Biomonitoring of air quality employing in situ Ramalina celastri in Argentina
The lichen Ramalina celastri was employed as an in situ biomonitor for the study of air quality and heavy metal distribution in the central region of the Argentine Republic. The thallus content of copper, iron, manganese, cobalt, zinc, nickel and lead was determined by atomic absorption spectrophotometry. Pigments, hydroperoxy conjugated dienes, malondialdehyde and sulfur were also measured. Some of these parameters were used to calculate a pollution index. Geographical distribution patterns were obtained for the different metals by mapping. Thus, zinc shows high levels in industrial and agricultural zones. The highest nickel values were found in urban-industrial zones located at the centre and south of the study area. The same was observed for sulfur. The pollution index distribution map showed that major physiological damage in the biomonitor was found in central and southeastern areas that coincide with Cordoba City and agricultural zones. So, the effect would seem to be related to urban activities and the use of pesticides.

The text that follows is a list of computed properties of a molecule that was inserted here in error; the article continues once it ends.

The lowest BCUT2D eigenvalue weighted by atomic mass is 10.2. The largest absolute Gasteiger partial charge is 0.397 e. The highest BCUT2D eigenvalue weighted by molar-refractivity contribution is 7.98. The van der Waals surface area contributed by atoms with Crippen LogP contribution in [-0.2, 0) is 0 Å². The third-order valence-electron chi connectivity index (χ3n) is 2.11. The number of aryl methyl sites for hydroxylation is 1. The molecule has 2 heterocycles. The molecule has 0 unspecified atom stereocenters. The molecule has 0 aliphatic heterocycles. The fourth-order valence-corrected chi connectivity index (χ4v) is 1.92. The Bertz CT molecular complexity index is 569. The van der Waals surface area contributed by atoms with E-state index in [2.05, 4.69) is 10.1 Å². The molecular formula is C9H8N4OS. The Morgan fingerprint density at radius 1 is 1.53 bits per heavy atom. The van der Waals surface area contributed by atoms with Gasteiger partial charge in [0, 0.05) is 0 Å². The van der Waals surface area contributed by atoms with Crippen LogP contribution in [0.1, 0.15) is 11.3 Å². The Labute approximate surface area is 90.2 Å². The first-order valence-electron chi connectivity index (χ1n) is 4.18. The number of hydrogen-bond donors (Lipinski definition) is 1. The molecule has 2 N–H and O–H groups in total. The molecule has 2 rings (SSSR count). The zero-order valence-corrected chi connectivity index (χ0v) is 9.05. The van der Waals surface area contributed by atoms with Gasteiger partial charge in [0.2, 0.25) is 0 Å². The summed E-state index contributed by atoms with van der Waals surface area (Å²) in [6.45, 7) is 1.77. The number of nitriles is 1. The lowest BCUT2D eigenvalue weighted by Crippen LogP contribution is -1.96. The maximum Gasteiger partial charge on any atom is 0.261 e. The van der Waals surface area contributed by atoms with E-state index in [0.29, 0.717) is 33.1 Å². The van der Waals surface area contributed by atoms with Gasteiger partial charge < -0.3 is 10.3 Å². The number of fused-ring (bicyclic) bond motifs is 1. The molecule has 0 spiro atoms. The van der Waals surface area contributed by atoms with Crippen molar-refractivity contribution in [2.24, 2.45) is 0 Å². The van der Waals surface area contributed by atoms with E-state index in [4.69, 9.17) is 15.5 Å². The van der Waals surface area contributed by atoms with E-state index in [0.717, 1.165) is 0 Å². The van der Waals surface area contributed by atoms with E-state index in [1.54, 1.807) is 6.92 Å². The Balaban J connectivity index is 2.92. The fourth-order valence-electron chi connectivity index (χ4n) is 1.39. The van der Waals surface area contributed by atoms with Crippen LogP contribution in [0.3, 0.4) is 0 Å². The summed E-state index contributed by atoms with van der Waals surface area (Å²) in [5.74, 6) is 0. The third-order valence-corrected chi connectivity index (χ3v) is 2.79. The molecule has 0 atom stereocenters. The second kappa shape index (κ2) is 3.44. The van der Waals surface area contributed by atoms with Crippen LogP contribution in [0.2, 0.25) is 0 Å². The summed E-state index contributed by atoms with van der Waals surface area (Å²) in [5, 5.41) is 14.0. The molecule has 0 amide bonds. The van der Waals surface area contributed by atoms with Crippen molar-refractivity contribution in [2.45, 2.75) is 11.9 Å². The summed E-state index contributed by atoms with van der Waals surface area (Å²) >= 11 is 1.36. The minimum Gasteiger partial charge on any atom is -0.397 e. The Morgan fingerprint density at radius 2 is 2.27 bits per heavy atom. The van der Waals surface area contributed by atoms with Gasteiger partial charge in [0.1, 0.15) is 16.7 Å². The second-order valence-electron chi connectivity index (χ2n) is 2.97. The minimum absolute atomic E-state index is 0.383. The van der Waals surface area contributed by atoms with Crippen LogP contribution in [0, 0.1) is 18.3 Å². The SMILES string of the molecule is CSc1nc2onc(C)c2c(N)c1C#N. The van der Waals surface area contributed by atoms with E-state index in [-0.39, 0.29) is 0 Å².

Keywords: Argentina, biomonitoring, heavy metals, malondialdehyde, pigments, pollution index, Ramalina celastri, nickel, sulfur, air quality, air pollution